• At least one supplier, TouchTunes, offers customers a unique chance to hear advance releases of soon-to-be-released music through its Barfly system.
“If music isn’t set up properly it can destroy the ambiance of the bar,” says Valin, who oversees touchscreen jukeboxes at nearly 100 locations in the greater Chicago area. “When you have a network that lets customers play what they want to hear, they’ll pay for it.”
ATMs: Cash On Demand
A cash dispenser, or ATM, in a bar or nightclub is another revenue booster. For starters, customers spend 25 to 45 percent of the money they withdraw on the premise, according to various bank studies. Given an average withdrawal amount of $60, that’s about $20 extra in incremental purchases, thanks to the convenience of the ATM.
As icing on the cake, each transaction includes a convenience fee — a certain percentage of which goes to the host location. The surcharge is typically set between $1.75 to $2.50, but some venues charge fees as high as $12. (Some states have maximum fee rates.) An ATM with a $2 surcharge that sees six to 10 daily transactions can earn at least $360 per month for the bar owner.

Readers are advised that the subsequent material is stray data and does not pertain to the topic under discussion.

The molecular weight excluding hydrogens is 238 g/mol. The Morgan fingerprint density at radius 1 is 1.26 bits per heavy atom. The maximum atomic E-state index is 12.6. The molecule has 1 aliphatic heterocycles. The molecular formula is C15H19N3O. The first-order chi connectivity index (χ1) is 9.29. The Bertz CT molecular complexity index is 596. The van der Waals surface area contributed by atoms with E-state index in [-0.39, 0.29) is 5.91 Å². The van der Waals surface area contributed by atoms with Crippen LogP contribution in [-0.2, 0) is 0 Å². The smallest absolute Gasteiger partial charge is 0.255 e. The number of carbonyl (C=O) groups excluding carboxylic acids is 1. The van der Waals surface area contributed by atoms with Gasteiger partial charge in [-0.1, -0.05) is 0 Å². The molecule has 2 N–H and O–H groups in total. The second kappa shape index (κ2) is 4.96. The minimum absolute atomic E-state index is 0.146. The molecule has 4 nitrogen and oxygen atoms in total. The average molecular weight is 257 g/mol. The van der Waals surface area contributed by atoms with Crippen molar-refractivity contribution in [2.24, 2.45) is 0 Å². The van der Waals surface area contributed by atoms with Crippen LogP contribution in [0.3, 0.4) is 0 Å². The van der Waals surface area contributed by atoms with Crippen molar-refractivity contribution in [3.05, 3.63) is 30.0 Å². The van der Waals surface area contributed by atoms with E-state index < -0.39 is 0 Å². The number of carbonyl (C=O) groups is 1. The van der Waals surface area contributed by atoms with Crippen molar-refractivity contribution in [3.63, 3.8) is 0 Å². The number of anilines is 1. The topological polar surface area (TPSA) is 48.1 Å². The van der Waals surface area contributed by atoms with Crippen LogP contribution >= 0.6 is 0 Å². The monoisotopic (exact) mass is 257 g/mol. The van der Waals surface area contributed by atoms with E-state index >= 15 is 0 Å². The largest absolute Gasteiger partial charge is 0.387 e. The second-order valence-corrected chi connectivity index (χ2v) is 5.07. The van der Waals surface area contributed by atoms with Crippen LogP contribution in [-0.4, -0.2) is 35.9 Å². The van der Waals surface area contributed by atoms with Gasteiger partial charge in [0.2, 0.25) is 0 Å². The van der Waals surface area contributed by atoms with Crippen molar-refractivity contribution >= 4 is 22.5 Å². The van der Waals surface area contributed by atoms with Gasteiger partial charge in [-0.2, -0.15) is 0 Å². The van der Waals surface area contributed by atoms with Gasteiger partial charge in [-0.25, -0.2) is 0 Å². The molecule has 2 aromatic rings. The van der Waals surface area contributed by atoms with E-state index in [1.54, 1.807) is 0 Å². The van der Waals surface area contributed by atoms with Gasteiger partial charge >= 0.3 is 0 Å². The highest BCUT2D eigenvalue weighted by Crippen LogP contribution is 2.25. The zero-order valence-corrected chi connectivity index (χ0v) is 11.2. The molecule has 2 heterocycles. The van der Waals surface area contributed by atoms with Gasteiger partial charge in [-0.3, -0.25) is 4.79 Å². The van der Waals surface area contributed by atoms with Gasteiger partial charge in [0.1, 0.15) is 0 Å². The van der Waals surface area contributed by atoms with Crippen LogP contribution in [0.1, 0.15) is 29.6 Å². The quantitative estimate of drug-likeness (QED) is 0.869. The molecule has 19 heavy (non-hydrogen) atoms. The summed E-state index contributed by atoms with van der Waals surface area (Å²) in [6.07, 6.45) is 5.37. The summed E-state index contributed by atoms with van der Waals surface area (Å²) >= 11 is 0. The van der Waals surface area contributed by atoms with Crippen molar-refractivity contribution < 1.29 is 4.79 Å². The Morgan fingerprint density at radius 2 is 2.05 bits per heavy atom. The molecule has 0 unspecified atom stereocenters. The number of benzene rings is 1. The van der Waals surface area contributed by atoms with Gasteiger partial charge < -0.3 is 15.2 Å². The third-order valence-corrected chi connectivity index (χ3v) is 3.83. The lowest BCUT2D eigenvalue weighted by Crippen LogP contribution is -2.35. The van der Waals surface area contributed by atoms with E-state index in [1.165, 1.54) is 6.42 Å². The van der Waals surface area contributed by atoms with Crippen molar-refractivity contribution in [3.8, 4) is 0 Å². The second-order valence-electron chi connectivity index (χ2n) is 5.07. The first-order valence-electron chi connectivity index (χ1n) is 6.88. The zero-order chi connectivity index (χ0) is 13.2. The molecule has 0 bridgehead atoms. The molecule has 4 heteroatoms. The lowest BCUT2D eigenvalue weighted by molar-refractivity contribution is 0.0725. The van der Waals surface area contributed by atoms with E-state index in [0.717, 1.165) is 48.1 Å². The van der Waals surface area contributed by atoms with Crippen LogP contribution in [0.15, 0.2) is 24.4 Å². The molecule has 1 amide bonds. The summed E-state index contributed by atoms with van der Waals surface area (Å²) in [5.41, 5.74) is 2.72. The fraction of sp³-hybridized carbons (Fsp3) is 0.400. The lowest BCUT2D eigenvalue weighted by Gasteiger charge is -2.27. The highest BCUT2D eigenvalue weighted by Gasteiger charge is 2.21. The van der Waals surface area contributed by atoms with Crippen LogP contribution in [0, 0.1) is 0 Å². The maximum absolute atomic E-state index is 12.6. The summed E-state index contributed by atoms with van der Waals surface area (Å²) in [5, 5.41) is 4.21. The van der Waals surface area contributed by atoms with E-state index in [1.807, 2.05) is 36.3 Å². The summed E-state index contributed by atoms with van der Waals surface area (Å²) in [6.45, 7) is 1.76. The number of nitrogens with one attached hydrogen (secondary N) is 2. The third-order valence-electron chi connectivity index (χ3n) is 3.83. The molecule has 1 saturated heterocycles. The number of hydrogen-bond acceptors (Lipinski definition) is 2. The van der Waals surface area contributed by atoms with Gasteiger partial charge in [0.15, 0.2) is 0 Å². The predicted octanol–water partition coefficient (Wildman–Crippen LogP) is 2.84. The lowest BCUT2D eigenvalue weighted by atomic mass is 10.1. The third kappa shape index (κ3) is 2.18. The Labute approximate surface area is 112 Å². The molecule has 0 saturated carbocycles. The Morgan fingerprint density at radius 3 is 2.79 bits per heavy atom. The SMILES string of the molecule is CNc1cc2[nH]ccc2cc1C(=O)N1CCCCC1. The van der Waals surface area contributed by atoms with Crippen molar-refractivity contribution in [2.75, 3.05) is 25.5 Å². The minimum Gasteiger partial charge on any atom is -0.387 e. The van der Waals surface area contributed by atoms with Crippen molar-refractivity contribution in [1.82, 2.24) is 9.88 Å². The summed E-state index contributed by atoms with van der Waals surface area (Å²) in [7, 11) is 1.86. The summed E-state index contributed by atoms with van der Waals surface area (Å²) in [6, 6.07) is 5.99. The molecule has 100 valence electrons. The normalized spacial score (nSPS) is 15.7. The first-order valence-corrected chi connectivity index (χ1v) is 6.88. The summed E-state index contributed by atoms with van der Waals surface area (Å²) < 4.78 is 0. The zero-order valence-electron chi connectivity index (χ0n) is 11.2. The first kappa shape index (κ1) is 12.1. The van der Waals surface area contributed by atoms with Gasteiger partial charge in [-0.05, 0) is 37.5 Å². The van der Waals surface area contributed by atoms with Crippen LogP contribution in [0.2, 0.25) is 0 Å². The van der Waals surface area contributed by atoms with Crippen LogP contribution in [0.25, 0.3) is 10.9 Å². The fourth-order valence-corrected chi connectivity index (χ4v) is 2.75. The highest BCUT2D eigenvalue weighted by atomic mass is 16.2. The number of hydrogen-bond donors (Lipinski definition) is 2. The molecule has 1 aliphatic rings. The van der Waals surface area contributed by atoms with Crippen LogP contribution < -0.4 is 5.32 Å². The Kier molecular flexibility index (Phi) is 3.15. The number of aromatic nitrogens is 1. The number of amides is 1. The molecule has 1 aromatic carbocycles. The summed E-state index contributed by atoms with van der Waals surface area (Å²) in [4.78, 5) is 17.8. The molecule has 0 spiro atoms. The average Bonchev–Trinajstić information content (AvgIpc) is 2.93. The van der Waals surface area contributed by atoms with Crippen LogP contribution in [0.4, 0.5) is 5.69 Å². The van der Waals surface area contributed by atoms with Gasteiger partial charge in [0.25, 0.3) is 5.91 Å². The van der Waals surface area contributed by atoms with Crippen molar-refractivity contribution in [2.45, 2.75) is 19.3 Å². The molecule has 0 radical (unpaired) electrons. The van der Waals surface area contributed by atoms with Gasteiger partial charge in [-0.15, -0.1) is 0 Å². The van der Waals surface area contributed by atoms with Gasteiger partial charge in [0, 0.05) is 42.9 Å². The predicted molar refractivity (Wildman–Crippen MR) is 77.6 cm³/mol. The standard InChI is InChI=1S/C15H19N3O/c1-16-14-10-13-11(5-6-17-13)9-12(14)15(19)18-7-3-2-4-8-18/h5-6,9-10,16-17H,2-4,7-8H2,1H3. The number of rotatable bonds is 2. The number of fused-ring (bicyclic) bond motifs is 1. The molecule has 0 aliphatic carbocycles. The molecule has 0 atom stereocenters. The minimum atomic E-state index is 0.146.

“Nightclubs and bars tend to set the fees a little higher since their customers are considered a ‘captive audience,’” says Aimee Leeper, marketing manager for Triton, a leading provider of ATM machines. Most machines must permit customers to pull out up to $200 at a time. However, “ATM machine owners love the guys who withdraw small amounts multiple times,” Leeper notes.
Three major retail ATM suppliers are Triton, Nautilus and Tranax/Hantle. These companies work with a host of local vendors that oversee placement, maintenance and processing, often in a turnkey package.
The street price on new units is typically less than $2,000 but can range upward with added features. Monthly operating fees (including cash and receipt paper supplies; phone, cable or wireless costs; and routine maintenance) vary widely depending on location and on what kind of deal you strike with the company you select. The best thing to do is research several companies to find the one that best suits your business.